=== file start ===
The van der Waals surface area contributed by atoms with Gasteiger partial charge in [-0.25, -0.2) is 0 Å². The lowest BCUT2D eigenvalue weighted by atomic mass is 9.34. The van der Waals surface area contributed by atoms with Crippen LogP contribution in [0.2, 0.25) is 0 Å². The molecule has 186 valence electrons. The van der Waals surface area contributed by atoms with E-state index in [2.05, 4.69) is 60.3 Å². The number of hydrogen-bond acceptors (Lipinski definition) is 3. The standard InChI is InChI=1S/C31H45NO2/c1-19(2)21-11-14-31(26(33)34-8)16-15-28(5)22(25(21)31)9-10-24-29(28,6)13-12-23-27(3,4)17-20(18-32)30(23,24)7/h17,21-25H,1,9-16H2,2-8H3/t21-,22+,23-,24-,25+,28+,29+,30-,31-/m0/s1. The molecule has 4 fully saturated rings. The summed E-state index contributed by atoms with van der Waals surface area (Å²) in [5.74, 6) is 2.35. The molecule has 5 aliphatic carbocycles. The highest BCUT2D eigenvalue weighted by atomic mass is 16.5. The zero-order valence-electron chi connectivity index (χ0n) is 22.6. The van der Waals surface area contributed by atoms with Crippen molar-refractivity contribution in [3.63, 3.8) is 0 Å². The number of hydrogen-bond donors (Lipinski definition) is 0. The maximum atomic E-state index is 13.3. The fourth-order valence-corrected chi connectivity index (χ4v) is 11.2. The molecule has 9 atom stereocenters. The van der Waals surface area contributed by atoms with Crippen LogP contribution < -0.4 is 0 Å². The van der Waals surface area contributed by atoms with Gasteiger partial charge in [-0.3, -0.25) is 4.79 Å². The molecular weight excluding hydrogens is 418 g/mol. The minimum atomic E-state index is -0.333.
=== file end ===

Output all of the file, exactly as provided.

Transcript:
The van der Waals surface area contributed by atoms with Gasteiger partial charge in [-0.25, -0.2) is 0 Å². The lowest BCUT2D eigenvalue weighted by atomic mass is 9.34. The van der Waals surface area contributed by atoms with Crippen LogP contribution in [0.2, 0.25) is 0 Å². The molecule has 186 valence electrons. The van der Waals surface area contributed by atoms with E-state index in [2.05, 4.69) is 60.3 Å². The number of hydrogen-bond acceptors (Lipinski definition) is 3. The standard InChI is InChI=1S/C31H45NO2/c1-19(2)21-11-14-31(26(33)34-8)16-15-28(5)22(25(21)31)9-10-24-29(28,6)13-12-23-27(3,4)17-20(18-32)30(23,24)7/h17,21-25H,1,9-16H2,2-8H3/t21-,22+,23-,24-,25+,28+,29+,30-,31-/m0/s1. The molecule has 4 fully saturated rings. The summed E-state index contributed by atoms with van der Waals surface area (Å²) in [5.74, 6) is 2.35. The molecule has 5 aliphatic carbocycles. The highest BCUT2D eigenvalue weighted by atomic mass is 16.5. The zero-order valence-electron chi connectivity index (χ0n) is 22.6. The van der Waals surface area contributed by atoms with Crippen molar-refractivity contribution in [3.63, 3.8) is 0 Å². The number of hydrogen-bond donors (Lipinski definition) is 0. The maximum atomic E-state index is 13.3. The fourth-order valence-corrected chi connectivity index (χ4v) is 11.2. The molecule has 9 atom stereocenters. The van der Waals surface area contributed by atoms with Crippen LogP contribution < -0.4 is 0 Å². The van der Waals surface area contributed by atoms with Gasteiger partial charge in [-0.3, -0.25) is 4.79 Å². The molecular weight excluding hydrogens is 418 g/mol. The minimum atomic E-state index is -0.333.